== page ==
Discussion in 'Builds and Fabricators Forum' started by ITLKSEZ, Aug 20, 2015.
That's pretty clever! I may be "borrowing" that trick!
Are you going to have the nuts chromed...
Maybe you're into getting your nuts chromed, but I'm not.
Remember I'm a mod who is sick and looking to ban someone...
You are building a Tux aren't for your wife...
Seat belt retractor, part one.
The seat belt mechanisms I'm using are a bit backwards for my application. Because the were mounted inside the unibody B pillar of a car, the mounting hole is facing the center of the vehicle. This would be a whole lot easier if they were on the posterior side.
This is requiring me to make boxes out of 1/8" plate to house the units, and make it strong enough to handle an impact.
Loving this finger brake, even though it nearly destroyed my press.
My CAD template is below...
On the left of the next pic, you can see the retractor unit is installed, and you can sorta see the locking tab I had to cut a keyway for above the mounting bolt.
On the right is the template for the 14g bolt-on cover that will slide over top and cover everything. The U-shaped section that protrudes on the bottom will get coped and welded to the roll cage behind the seat.
Ready to start cutting...
Very cool. At my last job when I was he press room Superintendent we had a die that cranked out two boxes off a coil through a progression of cams and ready benders with a carrier strip down the middle. It was pretty cool to watch it come out the end of the 800 ton press.
I had to improvise a little to bend this box. The sides of the box are longer than my brake was tall, so I took the top off the brake, and freehanded one of the dies in the press.
I welded the boxes, cleaned them up, drilled holes and welded nuts inside, and cut the copes. They're ready to tack in place. I'll pick up some nice stainless socket button head bolts for these the next time I'm at Ace.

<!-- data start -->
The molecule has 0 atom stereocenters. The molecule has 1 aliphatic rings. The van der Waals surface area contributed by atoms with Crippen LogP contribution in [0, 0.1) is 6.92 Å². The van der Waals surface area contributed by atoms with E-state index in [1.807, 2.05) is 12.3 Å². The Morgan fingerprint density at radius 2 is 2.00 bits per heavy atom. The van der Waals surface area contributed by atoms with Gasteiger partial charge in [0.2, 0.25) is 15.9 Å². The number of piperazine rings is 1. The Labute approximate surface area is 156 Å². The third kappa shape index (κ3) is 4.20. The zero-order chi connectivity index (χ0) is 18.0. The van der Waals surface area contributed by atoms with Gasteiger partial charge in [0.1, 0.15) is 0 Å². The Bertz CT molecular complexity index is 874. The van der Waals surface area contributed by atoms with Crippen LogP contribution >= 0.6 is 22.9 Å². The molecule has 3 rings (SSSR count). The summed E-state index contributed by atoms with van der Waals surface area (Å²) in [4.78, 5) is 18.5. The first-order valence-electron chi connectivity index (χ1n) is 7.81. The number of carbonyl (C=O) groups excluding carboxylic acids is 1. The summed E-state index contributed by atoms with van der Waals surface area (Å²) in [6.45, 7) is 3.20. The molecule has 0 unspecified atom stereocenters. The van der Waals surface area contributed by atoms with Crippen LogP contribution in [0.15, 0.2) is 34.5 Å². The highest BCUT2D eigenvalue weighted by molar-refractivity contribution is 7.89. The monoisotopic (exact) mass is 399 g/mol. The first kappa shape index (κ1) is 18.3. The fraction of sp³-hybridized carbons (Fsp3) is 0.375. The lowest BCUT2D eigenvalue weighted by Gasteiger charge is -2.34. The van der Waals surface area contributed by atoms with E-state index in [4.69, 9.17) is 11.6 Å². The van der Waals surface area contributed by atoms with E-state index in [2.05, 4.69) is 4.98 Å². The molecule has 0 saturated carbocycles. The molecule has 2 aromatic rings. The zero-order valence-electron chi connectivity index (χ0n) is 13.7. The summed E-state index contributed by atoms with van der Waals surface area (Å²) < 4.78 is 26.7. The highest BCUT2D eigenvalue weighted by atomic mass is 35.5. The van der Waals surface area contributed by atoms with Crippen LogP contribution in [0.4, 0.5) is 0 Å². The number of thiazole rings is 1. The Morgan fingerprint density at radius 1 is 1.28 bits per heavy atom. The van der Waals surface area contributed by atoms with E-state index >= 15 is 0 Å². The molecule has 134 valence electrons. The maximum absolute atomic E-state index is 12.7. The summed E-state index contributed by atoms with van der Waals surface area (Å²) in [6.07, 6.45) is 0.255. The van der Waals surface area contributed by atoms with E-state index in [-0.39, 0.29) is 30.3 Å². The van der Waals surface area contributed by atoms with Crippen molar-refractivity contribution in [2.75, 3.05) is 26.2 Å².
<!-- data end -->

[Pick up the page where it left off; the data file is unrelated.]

Just incredible. I am always in awe of your craftsmanship.
I look at this fabrication and feel I am riding the short yellow bus!
Yeah, I am the one in the seat by himself eating crayons.
It would be scary if you had a real finger metal brake and a CNC plasma cutter...
You guys are funny.
It's nothing special, just a box in a box.
Most of this build is just the result of refusing to not cut corners. That inner voice that says, this is what I should do if I had time, patience and knowhow..."
I have nothing but the knowhow, and even that I'm often fudging my way through it. I sneak down to the shop for 1 1/2 hours after my wife leaves for work and before the kids start school, since I got tired of the battle of working nights.
But it would kill me to start throwing crap together just to get it going at this point; especially when I'm finally up into the visible areas.
One step at a time...
Thanks for following along.
I would settle for the patience and knowhow!!!! I'll find time.
Guess that leaves me out, cause I don't got the patience, or knowhow. And I'm almost always fudging my way through.
Says the guy who builds custom cabinets and finishes them.
Seat belts are finally done!
I forgot about drain holes; I got those drilled in the boxes this morning, plus I slotted the mounts for the retractors a little to enable them sit at a bit of an angle inside the box. I can't mount the box directly (vertically) under the top strap mount because the box would block the cage mount bolts. So those are done, but I can't tack them in place yet because part of the box overlaps one of the cage welds. I'll put them in when I'm welding everything.
The last piece of the puzzle was these outer strap mounts. They were little pains in the butt.
The only tabs I have left to add to the cage are for what I plan to be cutting brakes between the seats, but that is far down the road. I can add them and do touchup later.
I'll be running the e-brake cables to two seperate handles to operate each rear brake independently. I don't want to sacrifice streetability by adding a locker, and a selectable locker will never be in the cards, so I'll make the best out of what I have: a trac-lok with cutting brakes. Why not.
I have a desk to build for a client, so I might be putting this on hold for a few weeks.
So your definition of a "super-reliable, comfortable daily driver, as well as a capable, mild off-roader" rig has rear cutting brakes? Wow! So how would you equip a serious off-roader?
A bigger engine.
This sounds like a drifter's dream car! I can't wait to see a video of your wife drifting this jeep (aka varg) around the corners on the way to work.
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